Beautiful Must Read: For Centuries, A Small Town Has Embraced Strangers With Mental Illness
At the center of Geel, a charming Belgian town less than an hour’s drive from of Antwerp, is a church dedicated to Dymphna, a saint believed to have the power to cure mental disorders. It’s a medieval church with stone arches, spires and a half-built bell tower, and it has inspired an unusual centuries-old practice: For over 700 years, residents of Geel have been accepting people with mental disorders, often very severe mental disorders, into their homes and caring for them.
It isn’t meant to be a treatment or therapy. The people are not called patients, but guests or boarders. They go to Geel and join households to share a life with people who can watch over them. Today, there are about 250 boarders in Geel. One of them is a Flemish man named Luc Ennekans. He’s slim and has green eyes, and he’s 51 years old. NPR’s Lulu Miller went to Geel and met him and his host family there and reported this story for Invisibilia.
Like all of the guests in the town today, Ennekans first went to a public psychiatric hospital in Geel that manages the boarder program. Ennekans saw medical professionals and received treatment and an evaluation. Then he was paired with a household. His hosts, Toni Smit and Arthur Shouten, say that living with Ennekans was rough at the start.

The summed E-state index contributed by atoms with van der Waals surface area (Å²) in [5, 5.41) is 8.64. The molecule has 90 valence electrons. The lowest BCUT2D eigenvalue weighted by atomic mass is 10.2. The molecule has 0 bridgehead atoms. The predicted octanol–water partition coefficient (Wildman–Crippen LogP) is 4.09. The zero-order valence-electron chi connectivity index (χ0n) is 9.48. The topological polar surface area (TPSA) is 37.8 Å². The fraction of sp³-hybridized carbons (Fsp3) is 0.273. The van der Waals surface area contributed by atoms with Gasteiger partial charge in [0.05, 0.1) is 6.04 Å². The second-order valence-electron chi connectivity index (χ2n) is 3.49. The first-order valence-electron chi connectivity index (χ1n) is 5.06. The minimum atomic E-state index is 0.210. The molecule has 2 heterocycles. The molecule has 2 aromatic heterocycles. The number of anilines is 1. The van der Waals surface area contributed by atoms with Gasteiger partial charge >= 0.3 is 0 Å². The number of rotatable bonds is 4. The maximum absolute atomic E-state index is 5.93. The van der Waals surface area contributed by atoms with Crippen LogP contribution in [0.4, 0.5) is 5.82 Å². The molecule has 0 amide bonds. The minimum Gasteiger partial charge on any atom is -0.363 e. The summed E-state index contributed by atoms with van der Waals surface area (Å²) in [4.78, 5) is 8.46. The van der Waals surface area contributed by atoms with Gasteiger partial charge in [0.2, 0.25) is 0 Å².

Ennekans became deeply attached to Smit. “If it were up to Luc, he would be hugging and kissing me all day,” Smit says. He showered her with such affection, bringing her flowers, little kisses, linking arms with her on walks, that it began to interfere with Smit and Shouten’s marriage. “You couldn’t even give each other a hug or Luc is standing behind us,” Shouten says. Wrinkles like this are common, according to the couple. They’ve had six boarders over the years, each with a unique set of challenges.
One boarder used to lock Smit and Shouten out of the bathroom to furiously wash his hands, and another used to struggle to sleep because he saw lions coming out of the walls. “He was really dementing,” Smit says. But that doesn’t affect the way they see their boarders. Like many hosts in Geel, they accept that this is simply who their boarders are. It’s not abnormal or something they need to change. “It’s just normal life,” Shouten says.